Personally, I am concerned with the “disease” connotation. For an obese person who might not be motivated to change his or her lifestyle, the word “disease” may act as an excuse rather than an incentive. I remember when the AMA said alcoholism was a disease. That’s fine, but accepting the word “disease” needs to be seen as a beginning point; not an end point.

    But on the other hand, many healthcare practitioners including doctors and nurses are obese themselves, and therefore may skirt conversations with their patients about weight. So maybe labeling obesity as a disease will help practitioners talk about it from a striclty medical standpoint, which could be a good thing.

  20. 

    If obesity is really a disease, David’s statement seems so logical:

    “…Programs and support systems that have stood the test of time and have a track record for clinically demonstrated results should be covered under health plans just as hypertension medicine is covered under our health plans. If the healthcare industry starts seeing obesity as a disease, it would be odd for them not to consider covering the treatment of said disease state.”

    Ultimately though, each individual who takes control of her/his health learns skills and habits–and builds confidence–that are so important in defining quality of life. Sure, society as a whole benefits, but let’s look inside ourselves for the strength to learn and “grow” thinner and healthier.

  21. 

    I wouldn’t label this as a syndrome. A syndrome, by definition, is clinical symptoms that are recognizable by someone other than the patient. Multiple symptoms. For example, Down syndrome… Flat face, very friendly, spread eyes, intellectual disability, etc. I don’t believe obesity fits in this category because the only symptom is how someone looks and even then you can’t always be sure where someone lies on the BMI scale. I know this from personal experience being told that “there’s no way you are 196 lbs! You must be 140!”. It’s not always that easy to see.

  22. 

    This is great, but still leaves many folks, like me, who struggle to lose weight while burdened by other disabling disorders, no doubt worsened by obesity, floundering with little help because our disabilities have impoverished us.

    The cost of joining a program with a success record like Weight Watchers prevents us from getting the support we need to lose weight. Doing it alone just hasn’t worked for many of us.

    How about offering a free scholarship program for one deserving disabled person each month. It is a way for Weight Watchers to give back to the community.

    After all, according to Bloomberg Businessweek you personally have a compensation package worth $4,671,036/year, (http://investing.businessweek.com/research/stocks/people/person.asp?personId=8001817&ticker=WTW); and Weight Watchers had a reported profit of $48.8 million for its 1st Quarter in 2013.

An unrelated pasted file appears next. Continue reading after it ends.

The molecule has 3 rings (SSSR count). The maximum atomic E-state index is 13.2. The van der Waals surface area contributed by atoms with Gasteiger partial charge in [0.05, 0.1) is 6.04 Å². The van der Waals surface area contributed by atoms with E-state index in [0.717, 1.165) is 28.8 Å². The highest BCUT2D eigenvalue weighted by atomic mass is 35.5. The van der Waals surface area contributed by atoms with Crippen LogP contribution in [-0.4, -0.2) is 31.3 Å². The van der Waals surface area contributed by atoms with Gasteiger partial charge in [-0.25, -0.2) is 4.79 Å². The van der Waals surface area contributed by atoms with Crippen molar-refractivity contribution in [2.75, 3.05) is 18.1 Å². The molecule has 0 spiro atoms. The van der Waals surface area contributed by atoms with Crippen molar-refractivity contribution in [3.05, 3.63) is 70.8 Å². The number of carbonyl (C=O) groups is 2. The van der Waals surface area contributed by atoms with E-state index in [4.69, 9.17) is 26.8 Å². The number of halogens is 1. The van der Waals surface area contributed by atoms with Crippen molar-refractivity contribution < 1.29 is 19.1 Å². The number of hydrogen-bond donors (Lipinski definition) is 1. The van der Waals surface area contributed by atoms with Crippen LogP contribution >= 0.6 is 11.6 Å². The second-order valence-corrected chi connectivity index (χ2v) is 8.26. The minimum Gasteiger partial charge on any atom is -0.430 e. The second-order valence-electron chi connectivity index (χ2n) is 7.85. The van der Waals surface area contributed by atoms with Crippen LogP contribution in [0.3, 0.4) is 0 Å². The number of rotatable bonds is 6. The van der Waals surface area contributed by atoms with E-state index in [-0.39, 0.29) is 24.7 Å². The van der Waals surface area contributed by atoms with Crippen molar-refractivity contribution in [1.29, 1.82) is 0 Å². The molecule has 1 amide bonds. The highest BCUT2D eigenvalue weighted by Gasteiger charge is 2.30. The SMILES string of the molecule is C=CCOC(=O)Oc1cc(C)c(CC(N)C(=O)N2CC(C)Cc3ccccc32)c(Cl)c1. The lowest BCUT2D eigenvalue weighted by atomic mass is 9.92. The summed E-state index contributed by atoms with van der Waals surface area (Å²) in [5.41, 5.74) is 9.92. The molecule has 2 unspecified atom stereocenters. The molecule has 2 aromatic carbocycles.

By contrast most obese disabled people living on Social Security Disability benefits only receive a monthly income of between $650 to $1,000/month. They have to pay for housing, food, transportation, insurance and out-of-pocket medical expenses on this. Do you think you could do that? AND still have anything left over to join and participate in a much needed program like Weight Watchers to help us lose weight?

    Poor people are actually more likely to be obese because they struggle to buy food and often make cheap choices high in calories and low in nutrition; and if they have to rely on food pantries (as most do) they are given mostly processed foods that are not only high in calories and low in nutrition, but contain tons of chemicals that probably contribute to their health problems that have disabled them in the first place.

    You could introduce a new charity program like this as part of an advertising campaign and hold a monthly essay competition for disabled people who want and need to lose weight and who cannot even dream of joining Weight Watchers because of our exceptionally low income.

    The essay subject could be about why they want to join Weight Watchers. Each month select one essay as the winner. The lucky person would be given a free membership of a duration that would allow them enough time to lose the weight they need to lose and learn how to start a lifetime change in their eating habits to continue the weight lose and/or maintain it.

    Weight Watchers can then feature before and after photos of these winners and/or allow them to be spoke persons for Weight Watchers success.

    Please care enough about us to include us in your program and help us regain our health….

  23. 

    Obesity is a chronic disease. Like any other chronic disease there are genetic, environmental, and behavioral factors that contribute to the problem. Like any other chronic disease it affects our health, our longevity, and our daily lives. Like any other chronic disease there are medications, procedures, and behavioral changes that can manage the problem and limit the complications of the disease. Like any other chronic disease the patient and healthcare provider need to balance the benefits and risks of treatment options, make a plan, monitor the effectiveness, and bill these visits and interventions to the insurance companies of the people who are lucky enough to have insurance.

    Does anyone remember when the government got involved in trying to reduce the number of smokers in this country? Public education beginning with our children in school was a great thing. I can remember going home and asking my parents to stop smoking. I can remember announcing that I would never smoke. I never did and none of my siblings ever did. I didn’t understand my parents’ addiction to nicotine until I was leaving work after a particularly difficult day at work. As I walked to the parking lot I didn’t see the person standing around the corner smoking and caught a lungful of his exhaled smoke. After years of secondhand smoke growing up, that whiff of cigarette smoke at a vulnerable time made me want to start smoking at the age of 45. For one moment, I felt such a sense of relief. I didn’t start smoking but I did realize what a powerful thing nicotine is.

    I also remember the shift in public thinking. Smoking became a disgusting habit rather than glamorous or social. Nicotine addiction became a treatable disease and it was discussed at annual physicals and sick visits. Did everyone stop smoking? Of course not but the numbers dropped in spite of the tobacco companies’ efforts to bring in as many new smokers as possible.

    It’s more than OK for the government to get involved in this public health issue. It’s one of the things they are there for. They can help make a difference.